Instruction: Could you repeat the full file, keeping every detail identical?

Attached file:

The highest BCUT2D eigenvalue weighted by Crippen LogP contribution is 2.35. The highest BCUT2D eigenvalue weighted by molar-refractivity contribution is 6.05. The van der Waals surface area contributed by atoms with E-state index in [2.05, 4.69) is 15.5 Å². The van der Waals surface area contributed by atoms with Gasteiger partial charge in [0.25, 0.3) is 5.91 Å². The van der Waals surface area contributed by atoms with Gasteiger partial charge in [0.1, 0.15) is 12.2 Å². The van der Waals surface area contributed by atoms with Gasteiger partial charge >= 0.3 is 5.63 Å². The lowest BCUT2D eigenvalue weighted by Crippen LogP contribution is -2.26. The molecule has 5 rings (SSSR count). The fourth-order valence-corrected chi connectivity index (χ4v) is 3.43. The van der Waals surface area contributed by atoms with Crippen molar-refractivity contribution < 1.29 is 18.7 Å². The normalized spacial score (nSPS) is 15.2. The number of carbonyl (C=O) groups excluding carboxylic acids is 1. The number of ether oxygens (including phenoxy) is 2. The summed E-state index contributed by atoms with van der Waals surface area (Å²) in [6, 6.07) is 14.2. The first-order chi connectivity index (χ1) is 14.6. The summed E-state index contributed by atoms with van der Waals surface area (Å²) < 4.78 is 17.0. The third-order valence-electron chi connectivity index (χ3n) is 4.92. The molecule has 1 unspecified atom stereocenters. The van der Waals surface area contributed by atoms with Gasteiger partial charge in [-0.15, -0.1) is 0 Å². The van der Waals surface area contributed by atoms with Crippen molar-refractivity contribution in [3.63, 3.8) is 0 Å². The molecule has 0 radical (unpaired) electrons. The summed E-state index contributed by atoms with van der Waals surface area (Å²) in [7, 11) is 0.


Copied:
The highest BCUT2D eigenvalue weighted by Crippen LogP contribution is 2.35. The highest BCUT2D eigenvalue weighted by molar-refractivity contribution is 6.05. The van der Waals surface area contributed by atoms with E-state index in [2.05, 4.69) is 15.5 Å². The van der Waals surface area contributed by atoms with Gasteiger partial charge in [0.25, 0.3) is 5.91 Å². The van der Waals surface area contributed by atoms with Gasteiger partial charge in [0.1, 0.15) is 12.2 Å². The van der Waals surface area contributed by atoms with Gasteiger partial charge >= 0.3 is 5.63 Å². The lowest BCUT2D eigenvalue weighted by Crippen LogP contribution is -2.26. The molecule has 5 rings (SSSR count). The fourth-order valence-corrected chi connectivity index (χ4v) is 3.43. The van der Waals surface area contributed by atoms with Crippen molar-refractivity contribution < 1.29 is 18.7 Å². The normalized spacial score (nSPS) is 15.2. The number of carbonyl (C=O) groups excluding carboxylic acids is 1. The number of ether oxygens (including phenoxy) is 2. The summed E-state index contributed by atoms with van der Waals surface area (Å²) in [6, 6.07) is 14.2. The first-order chi connectivity index (χ1) is 14.6. The summed E-state index contributed by atoms with van der Waals surface area (Å²) < 4.78 is 17.0. The third-order valence-electron chi connectivity index (χ3n) is 4.92. The molecule has 1 unspecified atom stereocenters. The van der Waals surface area contributed by atoms with Gasteiger partial charge in [-0.15, -0.1) is 0 Å². The van der Waals surface area contributed by atoms with Crippen molar-refractivity contribution in [3.63, 3.8) is 0 Å². The molecule has 0 radical (unpaired) electrons. The summed E-state index contributed by atoms with van der Waals surface area (Å²) in [7, 11) is 0.